What you need to know about wedding Photography
No matter what kind of wedding you’re planning, it is almost guaranteed that you are going to want to hire a wedding photographer. Your wedding photos will be one of the few things that you keep over the years. They’ll be displayed in your home, and shared with those closest to you, and one of the best ways to document all of the amazing memories and moments throughout your wedding day.
But hiring a wedding photographer is often not an easy matter. Between different photography styles and the varying cost, what should you really be looking for when you hiring a wedding photographer? Do you really need all those prints and albums? How many hours should you have your photographer onsite for?
This week I had the privilege of interviewing Lindsey Parkin, a fabulous local Edmonton wedding photographer and owner of Lindsey Parkin Photography. Named as one of Narcity’s “18 Wedding Photographers in Edmonton You Need to Check Out ASAP,” Lindsey is dedicated to helping couples who feel they don’t look good in front of the camera.
Tune in as we talk all things wedding photography, with all the details on what you really need to know.
Corina – Hello everybody and welcome. My name is Corina Waldie, and I am the owner and creative director of Your Personal Fairy Tale, and the host of Wedding Wise, a YouTube channel which is devoted to educating couples planning their weddings. Welcome to our third episode. As is previously mentioned, our primary goal is to come to you with education by real wedding pros on a variety of topics related to planning your wedding. This week, we’re going to be exploring a topic that no matter the size, budget, or location of your wedding you’re likely going to want to hire this vendor, and that is of course a wedding photographer. Today I’d like to introduce my good friend Lindsey Parkin. She is a local Edmonton wedding photographer, and the owner of Lindsey Parkin Photography. Welcome Lindsey.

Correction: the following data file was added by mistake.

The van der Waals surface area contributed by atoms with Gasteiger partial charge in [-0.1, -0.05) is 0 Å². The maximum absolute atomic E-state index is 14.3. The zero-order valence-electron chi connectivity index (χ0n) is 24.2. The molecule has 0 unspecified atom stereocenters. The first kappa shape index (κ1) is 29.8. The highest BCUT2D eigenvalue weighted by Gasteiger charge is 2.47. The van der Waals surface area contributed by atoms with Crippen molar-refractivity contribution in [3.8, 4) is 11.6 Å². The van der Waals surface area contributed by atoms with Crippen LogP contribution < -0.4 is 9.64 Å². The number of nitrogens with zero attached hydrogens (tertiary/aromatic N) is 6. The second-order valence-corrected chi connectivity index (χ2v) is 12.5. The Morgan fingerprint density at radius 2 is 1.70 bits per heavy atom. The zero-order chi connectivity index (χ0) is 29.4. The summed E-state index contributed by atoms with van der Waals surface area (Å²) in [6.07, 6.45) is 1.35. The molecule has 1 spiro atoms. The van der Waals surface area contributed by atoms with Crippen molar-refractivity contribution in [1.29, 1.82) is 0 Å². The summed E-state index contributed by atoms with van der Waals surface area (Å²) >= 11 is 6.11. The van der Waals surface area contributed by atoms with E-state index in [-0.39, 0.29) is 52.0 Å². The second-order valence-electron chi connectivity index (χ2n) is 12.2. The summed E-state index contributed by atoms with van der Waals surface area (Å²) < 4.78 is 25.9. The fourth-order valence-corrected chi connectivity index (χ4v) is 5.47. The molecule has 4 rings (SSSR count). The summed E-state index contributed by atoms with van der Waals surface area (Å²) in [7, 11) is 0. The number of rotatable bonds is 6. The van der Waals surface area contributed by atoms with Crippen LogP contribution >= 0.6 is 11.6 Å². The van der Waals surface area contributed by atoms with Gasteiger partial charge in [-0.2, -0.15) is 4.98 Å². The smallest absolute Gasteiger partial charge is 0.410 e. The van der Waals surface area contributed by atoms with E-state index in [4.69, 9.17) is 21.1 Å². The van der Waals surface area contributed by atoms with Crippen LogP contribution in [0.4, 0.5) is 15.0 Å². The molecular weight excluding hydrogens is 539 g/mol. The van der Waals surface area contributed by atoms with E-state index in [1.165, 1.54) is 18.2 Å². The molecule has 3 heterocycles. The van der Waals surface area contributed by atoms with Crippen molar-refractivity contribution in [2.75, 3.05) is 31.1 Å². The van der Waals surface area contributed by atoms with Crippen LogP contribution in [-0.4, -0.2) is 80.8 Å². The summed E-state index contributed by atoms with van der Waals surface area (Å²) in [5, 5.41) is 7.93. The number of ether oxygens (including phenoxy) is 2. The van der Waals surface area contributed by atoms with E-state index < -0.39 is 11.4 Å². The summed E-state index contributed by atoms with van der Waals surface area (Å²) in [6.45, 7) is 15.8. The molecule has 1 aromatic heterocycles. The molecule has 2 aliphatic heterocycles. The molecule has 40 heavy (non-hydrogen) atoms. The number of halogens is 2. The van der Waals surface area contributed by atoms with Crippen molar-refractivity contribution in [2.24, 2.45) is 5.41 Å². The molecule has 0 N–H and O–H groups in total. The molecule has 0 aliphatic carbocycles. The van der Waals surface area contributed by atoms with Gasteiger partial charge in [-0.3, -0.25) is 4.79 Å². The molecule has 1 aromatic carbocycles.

Lindsey – Thanks.
C – Thanks so much for taking the time to join us today. Before we get into our conversation today, about what viewers need to know about hiring a wedding photographer, could you please tell us a little bit about yourself, and your business.
L – Yeah, definitely. I am an Alberta based wedding photographer. I’ve been in business for about, I guess I’m going on about six years now, and I really specialize in photographing couples who feel awkward in front of the camera. So people that really just, they get there and they’re like what do I do with these things? That is my go to. I kind of do things a little bit differently than other photographers to help them feel comfortable in front of the camera, and make sure they get the same photos that they see other people are getting, but they don’t think they’re capable of getting. Making sure they’re comfortable.
C – That’s great, especially for those couples that are so paranoid of getting in front of the camera. Like what do you mean I got to stand and get my picture taken 2,000 times?